A new article published in Proceedings B investigated linguistic laws used in gestural communication of chimpanzees. The first author of the paper, PhD student Raphaela Heeson from the Université de Neuchâtel explained more about the interesting findings of the study and shared her experience of publishing in Proceedings B.
What were the important findings of your study?
Human languages are characterised by common statistical patterns, known as linguistic laws. For example, Zipf’s law of abbreviation states that more commonly used words tend to be shorter, and Menzerath’s law states that larger constructs tend to be made up of shorter constituent parts (e.g. words with more syllables have, on average, shorter syllable lengths). Work on animal vocal communication has indicated that humans are not the only species whose communicative system is underpinned by these laws. In our paper, we show for the first time that these laws also hold in animal gestural communication. Our study focussed on the gestures used in the context of play by a community of wild chimpanzees in Budongo Forest Reserve, Uganda. Chimpanzees’ gestural repertoire has been well documented and in this study we were able to distinguish fifty-eight different gesture types used in the context of social play (examples are given in images 1 and 2).
Analysing the duration of these gestures from video recordings, we found that more frequently used gestures were shorter in duration – following the pattern predicted by Zipf’s law of abbreviation. As examples, video 1 shows a short gesture – “stomp” – that is used relatively frequently, while video 2 shows a long gesture – “arm shake” -that is used relatively infrequently. Looking at sequences of gestures, we also found that – in agreement with Menzerath’s law – longer sequences contain on average shorter gestures. Overall, these results show that primate gestural communication and human language share some fundamental mathematical properties, and that linguistic laws may apply beyond the vocal modality of communication.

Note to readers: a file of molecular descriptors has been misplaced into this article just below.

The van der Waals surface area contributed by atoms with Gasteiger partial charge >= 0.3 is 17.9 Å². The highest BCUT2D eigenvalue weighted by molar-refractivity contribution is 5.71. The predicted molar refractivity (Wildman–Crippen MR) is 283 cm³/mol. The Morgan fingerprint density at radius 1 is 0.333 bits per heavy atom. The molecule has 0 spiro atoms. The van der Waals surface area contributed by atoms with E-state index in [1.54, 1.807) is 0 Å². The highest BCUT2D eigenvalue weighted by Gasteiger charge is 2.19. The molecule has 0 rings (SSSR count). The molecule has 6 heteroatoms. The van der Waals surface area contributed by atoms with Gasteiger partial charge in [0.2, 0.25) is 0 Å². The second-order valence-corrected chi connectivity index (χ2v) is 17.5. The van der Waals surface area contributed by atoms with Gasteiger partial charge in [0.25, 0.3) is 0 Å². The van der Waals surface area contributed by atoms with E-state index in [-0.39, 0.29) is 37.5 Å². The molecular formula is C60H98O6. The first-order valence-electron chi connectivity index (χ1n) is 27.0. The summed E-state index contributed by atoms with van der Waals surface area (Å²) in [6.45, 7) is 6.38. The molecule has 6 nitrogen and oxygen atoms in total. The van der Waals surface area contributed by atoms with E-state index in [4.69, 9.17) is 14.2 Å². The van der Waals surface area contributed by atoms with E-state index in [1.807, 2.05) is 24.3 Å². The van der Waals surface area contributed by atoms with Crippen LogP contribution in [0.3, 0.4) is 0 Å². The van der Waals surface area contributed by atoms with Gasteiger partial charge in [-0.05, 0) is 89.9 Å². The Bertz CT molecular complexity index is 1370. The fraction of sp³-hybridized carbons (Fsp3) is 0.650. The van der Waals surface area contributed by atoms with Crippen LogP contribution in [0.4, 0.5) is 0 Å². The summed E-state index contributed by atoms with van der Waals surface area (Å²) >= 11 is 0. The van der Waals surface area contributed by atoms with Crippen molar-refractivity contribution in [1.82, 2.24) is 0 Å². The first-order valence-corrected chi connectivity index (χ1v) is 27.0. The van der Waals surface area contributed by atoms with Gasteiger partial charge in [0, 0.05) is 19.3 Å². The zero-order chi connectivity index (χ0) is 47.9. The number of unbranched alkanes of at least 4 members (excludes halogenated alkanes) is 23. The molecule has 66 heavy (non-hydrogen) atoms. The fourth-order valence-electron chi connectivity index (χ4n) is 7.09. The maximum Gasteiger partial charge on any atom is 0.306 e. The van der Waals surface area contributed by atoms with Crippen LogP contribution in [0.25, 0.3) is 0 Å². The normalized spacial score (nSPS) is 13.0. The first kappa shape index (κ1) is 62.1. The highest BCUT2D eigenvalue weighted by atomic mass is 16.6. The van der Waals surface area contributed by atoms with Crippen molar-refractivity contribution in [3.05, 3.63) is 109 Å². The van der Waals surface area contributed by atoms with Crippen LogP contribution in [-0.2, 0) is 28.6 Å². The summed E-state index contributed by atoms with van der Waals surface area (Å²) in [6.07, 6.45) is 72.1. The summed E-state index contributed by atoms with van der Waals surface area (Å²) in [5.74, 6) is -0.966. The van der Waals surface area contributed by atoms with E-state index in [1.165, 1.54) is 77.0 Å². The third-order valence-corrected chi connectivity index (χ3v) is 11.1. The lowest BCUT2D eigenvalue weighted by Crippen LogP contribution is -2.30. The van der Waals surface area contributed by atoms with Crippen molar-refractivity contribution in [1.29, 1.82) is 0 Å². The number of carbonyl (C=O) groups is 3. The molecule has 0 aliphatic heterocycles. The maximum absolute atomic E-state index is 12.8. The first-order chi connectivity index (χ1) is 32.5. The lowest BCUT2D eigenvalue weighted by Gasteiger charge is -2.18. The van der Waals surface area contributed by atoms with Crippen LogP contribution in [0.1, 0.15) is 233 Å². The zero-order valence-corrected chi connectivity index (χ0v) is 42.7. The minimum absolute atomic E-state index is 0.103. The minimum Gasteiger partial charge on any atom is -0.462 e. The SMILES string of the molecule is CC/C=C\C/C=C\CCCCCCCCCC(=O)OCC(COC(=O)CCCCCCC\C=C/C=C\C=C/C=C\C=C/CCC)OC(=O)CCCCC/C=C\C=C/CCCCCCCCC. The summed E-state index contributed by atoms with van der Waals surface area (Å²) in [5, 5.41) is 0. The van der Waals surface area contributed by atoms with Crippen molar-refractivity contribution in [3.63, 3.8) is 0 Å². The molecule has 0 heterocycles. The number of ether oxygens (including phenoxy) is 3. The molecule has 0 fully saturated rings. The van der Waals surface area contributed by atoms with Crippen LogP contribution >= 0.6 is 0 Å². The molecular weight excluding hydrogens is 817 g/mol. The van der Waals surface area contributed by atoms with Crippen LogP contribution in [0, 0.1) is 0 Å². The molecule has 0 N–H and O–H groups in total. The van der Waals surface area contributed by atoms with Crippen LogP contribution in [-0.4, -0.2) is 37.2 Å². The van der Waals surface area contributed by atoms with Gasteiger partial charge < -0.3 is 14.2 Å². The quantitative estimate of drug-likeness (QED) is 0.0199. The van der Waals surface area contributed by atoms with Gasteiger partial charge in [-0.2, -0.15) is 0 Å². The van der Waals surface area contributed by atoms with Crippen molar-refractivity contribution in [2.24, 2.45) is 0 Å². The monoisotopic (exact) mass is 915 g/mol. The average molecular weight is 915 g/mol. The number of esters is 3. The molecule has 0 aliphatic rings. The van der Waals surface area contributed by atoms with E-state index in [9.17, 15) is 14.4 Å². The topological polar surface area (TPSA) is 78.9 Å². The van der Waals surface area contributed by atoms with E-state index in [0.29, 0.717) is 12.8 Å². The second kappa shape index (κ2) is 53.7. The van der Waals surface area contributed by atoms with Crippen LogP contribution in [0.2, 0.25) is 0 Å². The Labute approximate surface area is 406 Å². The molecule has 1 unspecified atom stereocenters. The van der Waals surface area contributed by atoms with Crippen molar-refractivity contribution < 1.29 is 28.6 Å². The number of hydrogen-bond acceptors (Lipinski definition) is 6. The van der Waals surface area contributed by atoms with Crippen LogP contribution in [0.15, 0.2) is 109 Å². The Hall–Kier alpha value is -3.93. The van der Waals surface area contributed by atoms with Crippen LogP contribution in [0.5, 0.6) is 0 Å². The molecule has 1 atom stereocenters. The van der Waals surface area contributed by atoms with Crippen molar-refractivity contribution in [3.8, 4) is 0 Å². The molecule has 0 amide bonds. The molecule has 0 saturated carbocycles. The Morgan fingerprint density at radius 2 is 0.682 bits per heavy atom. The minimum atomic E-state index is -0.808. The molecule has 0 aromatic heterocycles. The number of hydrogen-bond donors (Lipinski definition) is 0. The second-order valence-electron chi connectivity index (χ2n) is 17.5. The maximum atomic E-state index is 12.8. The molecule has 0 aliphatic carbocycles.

Tell us more about yourself?
This study was conducted during my Masters of Research (MRes) in Primate, Biology, Behaviour and Conservation at University of Roehampton in London. The paper is co-authored by my MRes supervisor Prof. Stuart Semple, Dr Cat Hobaiter who collected the original videos of chimpanzee gestures, and Prof. Ramon Ferrer-i-Cancho who provided expert input for statistical analyses. Since completing this work, I have become fascinated by the flexibility and complexity of great ape communication. In my PhD, I am currently looking at how bonobos and chimps use gestures to coordinate joint action – defined as an activity carried out by two or more individuals collaborating to achieve a common goal. With my research, I hope to contribute to our general understanding of how human interaction became as complex as it is today. Perhaps we’re not that special after all?
What was your experience like submitting your paper to Proceedings B?
I experienced the submission with Proceedings B as very orderly, efficient and user-friendly throughout from initial submission until final edits on the proof version.
Proceedings B is looking to publish more high quality research articles and reviews covering the field of animal behaviour. If you have an idea for a review, we strongly encourage you to submit a proposal by completing our proposal template and sending it to the journal. More information about the journal and the submission process can be found on our website.
1 – Infant chimpanzee using a “reach” gesture during play – Dr Catherine Hobaiter, University of St. Andrews, UK.
2 – Juvenile chimpanzee using a “somersault” gesture and play-face to invite for play – Dr Catherine Hobaiter, University of St. Andrews, UK.